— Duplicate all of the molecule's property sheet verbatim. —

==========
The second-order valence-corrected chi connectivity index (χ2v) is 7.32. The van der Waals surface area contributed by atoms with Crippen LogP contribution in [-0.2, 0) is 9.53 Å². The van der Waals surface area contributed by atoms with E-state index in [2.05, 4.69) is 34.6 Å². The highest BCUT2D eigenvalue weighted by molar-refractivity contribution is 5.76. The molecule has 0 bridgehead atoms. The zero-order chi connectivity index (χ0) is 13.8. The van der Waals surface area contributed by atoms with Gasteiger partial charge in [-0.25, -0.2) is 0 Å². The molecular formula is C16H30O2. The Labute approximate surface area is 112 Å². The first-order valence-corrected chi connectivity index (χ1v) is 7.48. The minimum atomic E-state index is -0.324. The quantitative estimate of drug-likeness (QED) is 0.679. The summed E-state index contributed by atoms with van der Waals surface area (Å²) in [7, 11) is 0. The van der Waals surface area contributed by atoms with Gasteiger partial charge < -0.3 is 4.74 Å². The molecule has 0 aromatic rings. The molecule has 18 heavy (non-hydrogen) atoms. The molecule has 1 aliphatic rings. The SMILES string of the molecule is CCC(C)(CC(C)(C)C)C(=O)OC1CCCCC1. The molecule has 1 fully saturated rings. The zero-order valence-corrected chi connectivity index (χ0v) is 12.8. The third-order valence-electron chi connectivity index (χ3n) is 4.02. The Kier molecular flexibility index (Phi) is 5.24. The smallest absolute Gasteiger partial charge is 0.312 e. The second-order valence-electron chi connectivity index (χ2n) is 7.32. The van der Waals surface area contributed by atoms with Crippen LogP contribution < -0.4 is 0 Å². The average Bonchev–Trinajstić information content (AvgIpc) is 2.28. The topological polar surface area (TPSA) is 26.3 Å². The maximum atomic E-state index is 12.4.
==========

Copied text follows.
The second-order valence-corrected chi connectivity index (χ2v) is 7.32. The van der Waals surface area contributed by atoms with Crippen LogP contribution in [-0.2, 0) is 9.53 Å². The van der Waals surface area contributed by atoms with E-state index in [2.05, 4.69) is 34.6 Å². The highest BCUT2D eigenvalue weighted by molar-refractivity contribution is 5.76. The molecule has 0 bridgehead atoms. The zero-order chi connectivity index (χ0) is 13.8. The van der Waals surface area contributed by atoms with Gasteiger partial charge in [-0.25, -0.2) is 0 Å². The molecular formula is C16H30O2. The Labute approximate surface area is 112 Å². The first-order valence-corrected chi connectivity index (χ1v) is 7.48. The minimum atomic E-state index is -0.324. The quantitative estimate of drug-likeness (QED) is 0.679. The summed E-state index contributed by atoms with van der Waals surface area (Å²) in [7, 11) is 0. The van der Waals surface area contributed by atoms with Gasteiger partial charge < -0.3 is 4.74 Å². The molecule has 0 aromatic rings. The molecule has 18 heavy (non-hydrogen) atoms. The molecule has 1 aliphatic rings. The SMILES string of the molecule is CCC(C)(CC(C)(C)C)C(=O)OC1CCCCC1. The molecule has 1 fully saturated rings. The zero-order valence-corrected chi connectivity index (χ0v) is 12.8. The third-order valence-electron chi connectivity index (χ3n) is 4.02. The Kier molecular flexibility index (Phi) is 5.24. The smallest absolute Gasteiger partial charge is 0.312 e. The second-order valence-electron chi connectivity index (χ2n) is 7.32. The van der Waals surface area contributed by atoms with Crippen LogP contribution < -0.4 is 0 Å². The average Bonchev–Trinajstić information content (AvgIpc) is 2.28. The topological polar surface area (TPSA) is 26.3 Å². The maximum atomic E-state index is 12.4.